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An Oath Unbroken

"I can't talk to him about it."

"Why not?"

Cattie-brie was silent for many moments. "I'm . . . afraid."

"Afraid? My Cattie-brie has never been afraid of anything."

The young woman smiled in spite of herself. My Cattie-brie, he had said. The word tugged at her heart. She shook her head. No sense in wishing for something that would never be. As far as never being afraid of anything . . . "That's not entirely true—although I wish it were."

Drizzt smiled softly. "Why are you afraid? What have you to be afraid of?"

Again Cattie-brie was quiet for a long while. When she finally did speak, her voice was barely a whisper. "I'm scared he'll hurt me."

Drizzt's expression began as incredulous, and seemed quickly to be turning to outrage.

She hurried on. "He never has, and he probably never will, but I'm just scared because sometimes he gets so angry . . ." her voice trailed off. Cattie-brie buried her face in her hands and wept.

Drizzt reached a hand out to her, but then reflexively pulled it back. This was another man's wife. If he put his arm around her, or took her hand, would that not make Wulfgar seem all that much worse, all that much more inadequate? Well, yes, but his Cattie-brie was so pained, so distraught! Drizzt settled for putting a hand on her near shoulder.

She looked up at him with red-rimmed eyes, tears still slipping down her delicate cheeks.

"Now listen to me, Cat," the ranger said quietly, firmly. "If he ever lays a hand on you, I will lay hands on him." The tone was matter-of-fact.

Cattie-brie smiled weakly.

"If he ever hurts you," Drizzt emphasized, "I will hurt him—and I think he knows that."

The young woman mopped her face with her sleeve and then wrapped her arms around the dark elf in a grateful hug.

Drizzt returned the embrace, but kept a wary eye on the trail. It was midday, and they were out in the mountains, quite a distance from Mithril Hall, but one never knew when someone might show up and completely misunderstand the situation. After a brief moment, Drizzt ended the hug.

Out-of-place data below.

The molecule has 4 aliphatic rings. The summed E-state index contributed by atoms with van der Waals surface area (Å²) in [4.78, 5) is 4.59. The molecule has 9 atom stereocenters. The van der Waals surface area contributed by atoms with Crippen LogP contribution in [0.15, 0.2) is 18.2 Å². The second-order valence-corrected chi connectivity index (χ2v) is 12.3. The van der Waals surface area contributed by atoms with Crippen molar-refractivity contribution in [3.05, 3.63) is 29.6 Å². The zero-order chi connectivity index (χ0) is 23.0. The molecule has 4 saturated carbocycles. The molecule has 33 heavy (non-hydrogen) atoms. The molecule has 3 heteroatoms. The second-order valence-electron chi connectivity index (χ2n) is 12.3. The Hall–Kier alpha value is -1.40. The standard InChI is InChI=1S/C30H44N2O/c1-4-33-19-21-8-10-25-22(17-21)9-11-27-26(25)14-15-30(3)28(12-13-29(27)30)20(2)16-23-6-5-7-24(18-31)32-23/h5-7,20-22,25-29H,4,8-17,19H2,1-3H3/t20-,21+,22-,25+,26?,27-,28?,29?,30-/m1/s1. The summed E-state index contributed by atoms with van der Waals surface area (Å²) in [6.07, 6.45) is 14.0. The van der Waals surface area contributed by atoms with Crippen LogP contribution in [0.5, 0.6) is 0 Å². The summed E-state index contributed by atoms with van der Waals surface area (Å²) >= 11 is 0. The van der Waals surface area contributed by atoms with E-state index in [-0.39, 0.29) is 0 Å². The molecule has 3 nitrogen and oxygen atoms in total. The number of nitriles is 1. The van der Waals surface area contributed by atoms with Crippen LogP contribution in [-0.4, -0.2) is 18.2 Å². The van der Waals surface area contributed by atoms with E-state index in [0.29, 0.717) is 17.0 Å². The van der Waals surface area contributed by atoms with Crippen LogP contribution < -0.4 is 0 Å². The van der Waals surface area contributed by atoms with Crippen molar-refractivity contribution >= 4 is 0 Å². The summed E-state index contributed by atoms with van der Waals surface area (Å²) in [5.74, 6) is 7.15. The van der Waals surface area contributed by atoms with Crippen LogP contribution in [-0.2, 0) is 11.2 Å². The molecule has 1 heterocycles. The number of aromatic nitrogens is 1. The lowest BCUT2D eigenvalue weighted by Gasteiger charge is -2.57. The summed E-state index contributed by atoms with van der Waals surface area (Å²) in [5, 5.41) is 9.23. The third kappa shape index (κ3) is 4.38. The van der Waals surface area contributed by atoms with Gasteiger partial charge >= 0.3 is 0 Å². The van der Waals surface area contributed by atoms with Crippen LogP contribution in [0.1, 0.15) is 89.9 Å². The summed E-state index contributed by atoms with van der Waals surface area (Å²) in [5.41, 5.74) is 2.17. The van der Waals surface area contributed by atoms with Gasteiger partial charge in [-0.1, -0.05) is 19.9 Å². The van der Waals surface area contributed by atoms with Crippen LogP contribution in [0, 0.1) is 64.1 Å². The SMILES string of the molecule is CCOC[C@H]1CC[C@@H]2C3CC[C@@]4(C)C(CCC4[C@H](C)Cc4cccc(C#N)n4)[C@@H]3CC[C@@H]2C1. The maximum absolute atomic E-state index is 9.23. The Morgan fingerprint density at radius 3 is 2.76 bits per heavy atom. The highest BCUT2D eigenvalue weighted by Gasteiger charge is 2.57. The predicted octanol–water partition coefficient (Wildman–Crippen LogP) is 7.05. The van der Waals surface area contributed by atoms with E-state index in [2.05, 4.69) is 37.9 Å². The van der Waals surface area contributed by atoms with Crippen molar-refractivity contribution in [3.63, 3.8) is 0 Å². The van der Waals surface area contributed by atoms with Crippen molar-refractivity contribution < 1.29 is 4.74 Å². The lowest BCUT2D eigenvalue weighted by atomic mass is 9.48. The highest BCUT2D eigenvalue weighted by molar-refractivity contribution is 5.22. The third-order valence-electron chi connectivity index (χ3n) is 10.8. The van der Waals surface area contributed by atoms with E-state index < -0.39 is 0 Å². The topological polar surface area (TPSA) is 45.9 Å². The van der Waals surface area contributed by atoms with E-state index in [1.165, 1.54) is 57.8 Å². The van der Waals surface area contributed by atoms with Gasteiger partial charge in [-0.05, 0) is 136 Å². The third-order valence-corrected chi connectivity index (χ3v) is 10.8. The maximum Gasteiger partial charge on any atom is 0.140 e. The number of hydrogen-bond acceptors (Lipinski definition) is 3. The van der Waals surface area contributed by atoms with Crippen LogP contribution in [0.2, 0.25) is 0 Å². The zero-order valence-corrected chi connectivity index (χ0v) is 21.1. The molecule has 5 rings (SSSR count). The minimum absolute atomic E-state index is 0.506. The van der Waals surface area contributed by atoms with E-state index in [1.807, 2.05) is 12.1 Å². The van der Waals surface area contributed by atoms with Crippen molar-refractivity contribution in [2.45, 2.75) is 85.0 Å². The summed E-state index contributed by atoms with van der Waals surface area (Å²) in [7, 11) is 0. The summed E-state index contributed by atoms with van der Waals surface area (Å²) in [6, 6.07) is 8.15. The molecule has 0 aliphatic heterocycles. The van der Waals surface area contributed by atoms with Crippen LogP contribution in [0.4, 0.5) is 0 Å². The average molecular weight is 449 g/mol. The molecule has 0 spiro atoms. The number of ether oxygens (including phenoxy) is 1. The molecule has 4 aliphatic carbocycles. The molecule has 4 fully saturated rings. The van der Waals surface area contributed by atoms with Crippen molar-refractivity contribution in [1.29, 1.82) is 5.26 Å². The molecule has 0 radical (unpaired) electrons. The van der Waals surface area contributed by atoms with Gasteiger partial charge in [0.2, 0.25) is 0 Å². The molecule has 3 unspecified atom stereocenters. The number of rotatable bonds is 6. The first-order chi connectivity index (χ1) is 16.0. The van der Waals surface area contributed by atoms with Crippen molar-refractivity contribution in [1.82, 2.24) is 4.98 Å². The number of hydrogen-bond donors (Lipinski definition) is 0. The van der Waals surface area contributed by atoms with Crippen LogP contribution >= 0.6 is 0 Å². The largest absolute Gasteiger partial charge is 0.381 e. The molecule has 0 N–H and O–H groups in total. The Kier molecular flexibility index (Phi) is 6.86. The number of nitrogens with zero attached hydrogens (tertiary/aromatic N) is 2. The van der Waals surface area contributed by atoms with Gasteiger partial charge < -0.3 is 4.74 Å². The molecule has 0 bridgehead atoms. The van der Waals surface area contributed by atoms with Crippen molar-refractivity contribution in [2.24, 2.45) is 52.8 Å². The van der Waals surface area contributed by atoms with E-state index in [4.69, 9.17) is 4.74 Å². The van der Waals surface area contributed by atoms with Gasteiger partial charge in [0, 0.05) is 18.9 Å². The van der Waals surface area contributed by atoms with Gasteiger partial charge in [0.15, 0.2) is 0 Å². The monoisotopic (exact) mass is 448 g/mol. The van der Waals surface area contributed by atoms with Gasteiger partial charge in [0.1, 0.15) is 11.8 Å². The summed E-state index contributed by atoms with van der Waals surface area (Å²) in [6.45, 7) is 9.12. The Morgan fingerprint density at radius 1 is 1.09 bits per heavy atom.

"I suppose if he ever did . . . you know . . . it would give me an excuse to lea—" Cattie-brie cut the word off and looked away, ashamed. "I should nae have said that. I made a vow. And I didna make it lightly. But how could I have been so blind?" The tears came again.

Drizzt's heart was breaking for his friend. He loved her, had loved her for so long, and it pained him to see her suffering. "You must try talking to him," he said. "Tell him what you told me. That you feel like a prisoner. That you still want to go adventuring, and fight. That you don't want him to patronize you."

Cattie-brie sighed deeply. "He won't understand. He thinks he's always right. He thinks he knows best. He sees me as a child. Except when he wants . . . other things. And then I'm supposed to want to give myself to him?" She bit her lower lip angrily.

"Perhaps he will understand a bit?" It was the best Drizzt could offer.

"Maybe." Cattie-brie did not allow herself to hope. She wiped her eyes once more. "I dinna want to dishonor myself, my father, or my gods by breaking my oath, but I just don't know how long I can endure. It would be so much easier if Dumathoin would just take him to the afterlife! Or take me. That would be okay too." She paused guiltily. "I ask him for this, all the time . . . but he always says no. If only . . . but I believe it's not for us to decide—it's for Dumathoin to decide." She looked up at him with anguish in her eyes. "Drizzt, am I a horrible person?"

Drizzt returned her gaze, his lavender eyes sparkling with the tears he was fighting back. "No, Cat," he whispered, not trusting himself to speak aloud. "No."